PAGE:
New Mexico tribes voice concerns about track licensing 6-21-07

FARMINGTON, N.M. (AP) - A proposed state Racing Commission rule about giving tribes a say in new racetracks does not go far enough, some tribes say.

Several New Mexico tribes want the commission to tighten the language and add restrictions, they told the Racing Commission during its regular meeting Wednesday.

Sandia Pueblo said the proposed regulation isn't adequate to carry out the intent of new gambling compacts with the state.

“The draft proposed regulations simply restate the compact language and do not provide any substantive procedures by which the tribes' views will be solicited and more importantly, by the commission,” the pueblo said.

The New Mexico Legislature approved a new compact between the state and a number of tribes earlier this year that restricts the number of casinos a tribe may have and lets the state add only one more off-reservation racetrack casino.

Former Laguna Pueblo Governor Roland Johnson suggested language that in effect would require applicants to prove there would be no harm to existing tribal gambling operations.

He said tribes need protection from other gaming establishments since the vitality of the tribes depends on gaming.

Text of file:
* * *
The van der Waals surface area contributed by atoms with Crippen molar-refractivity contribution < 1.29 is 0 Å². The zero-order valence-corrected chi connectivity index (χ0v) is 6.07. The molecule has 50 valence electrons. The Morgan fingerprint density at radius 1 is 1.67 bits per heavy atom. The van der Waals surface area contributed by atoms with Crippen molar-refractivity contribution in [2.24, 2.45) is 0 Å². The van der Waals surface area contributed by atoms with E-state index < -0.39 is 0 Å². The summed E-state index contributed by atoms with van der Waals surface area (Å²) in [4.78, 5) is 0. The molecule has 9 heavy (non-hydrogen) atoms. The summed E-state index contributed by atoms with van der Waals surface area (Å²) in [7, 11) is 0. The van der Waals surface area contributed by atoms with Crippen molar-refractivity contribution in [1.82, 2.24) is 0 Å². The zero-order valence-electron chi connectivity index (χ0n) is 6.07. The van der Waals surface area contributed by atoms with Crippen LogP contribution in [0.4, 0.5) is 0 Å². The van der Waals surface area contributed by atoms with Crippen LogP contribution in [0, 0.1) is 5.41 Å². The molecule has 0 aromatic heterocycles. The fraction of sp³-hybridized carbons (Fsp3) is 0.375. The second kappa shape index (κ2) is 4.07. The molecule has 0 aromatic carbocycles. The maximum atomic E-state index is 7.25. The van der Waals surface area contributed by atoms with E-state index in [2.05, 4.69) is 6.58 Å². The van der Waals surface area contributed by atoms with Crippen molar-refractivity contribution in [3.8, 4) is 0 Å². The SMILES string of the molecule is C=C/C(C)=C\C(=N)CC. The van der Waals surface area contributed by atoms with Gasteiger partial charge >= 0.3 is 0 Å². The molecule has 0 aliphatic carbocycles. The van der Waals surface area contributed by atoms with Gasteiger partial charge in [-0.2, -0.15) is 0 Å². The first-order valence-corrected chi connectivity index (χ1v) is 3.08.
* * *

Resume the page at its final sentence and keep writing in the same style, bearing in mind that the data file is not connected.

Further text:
“That is a resource we acquire and utilize to operate our tribal government and pay for the services we provide to the people,” he said.

Several tribes also said they want stricter policies to create a cap on gambling expansion.

The recommendation pushed by at least five pueblos - Isleta, San Felipe, Tesuque, Sandia, Laguna - and the New Mexico Indian Gaming Association, was for the commission to consider and evaluate the financial impact new facilities would create to the tribes.

They also urged the commission to create a rule that would provide a timeline for financial impact statements.

“Basically, we want to make sure the intent of the compact, which says the Racing Commission must notify (the tribes) and consider their comments and concerns is followed,” said Drew Setter, who represents the gaming association.

Frank Demolli, general counsel for Pojoaque Pueblo - a tribe that did not agree to the compact and is not an association member - said such stipulations would overstep the intent of the law.

“It seems to be expanding what would have to be given by any licensee,” he said. “When they put in an application, they would have to show they would not have an effect on the tribes.”

The commission's legal counsel, Chris Coppin, agreed.

He said applicants should not have to prove how their race track would effect every single tribe in the state.

New Mexico Racing Commission director Julian Luna said he believes an acceptable agreement will be reached soon.

“I think we are in a cooperating and communicating mode,” he said.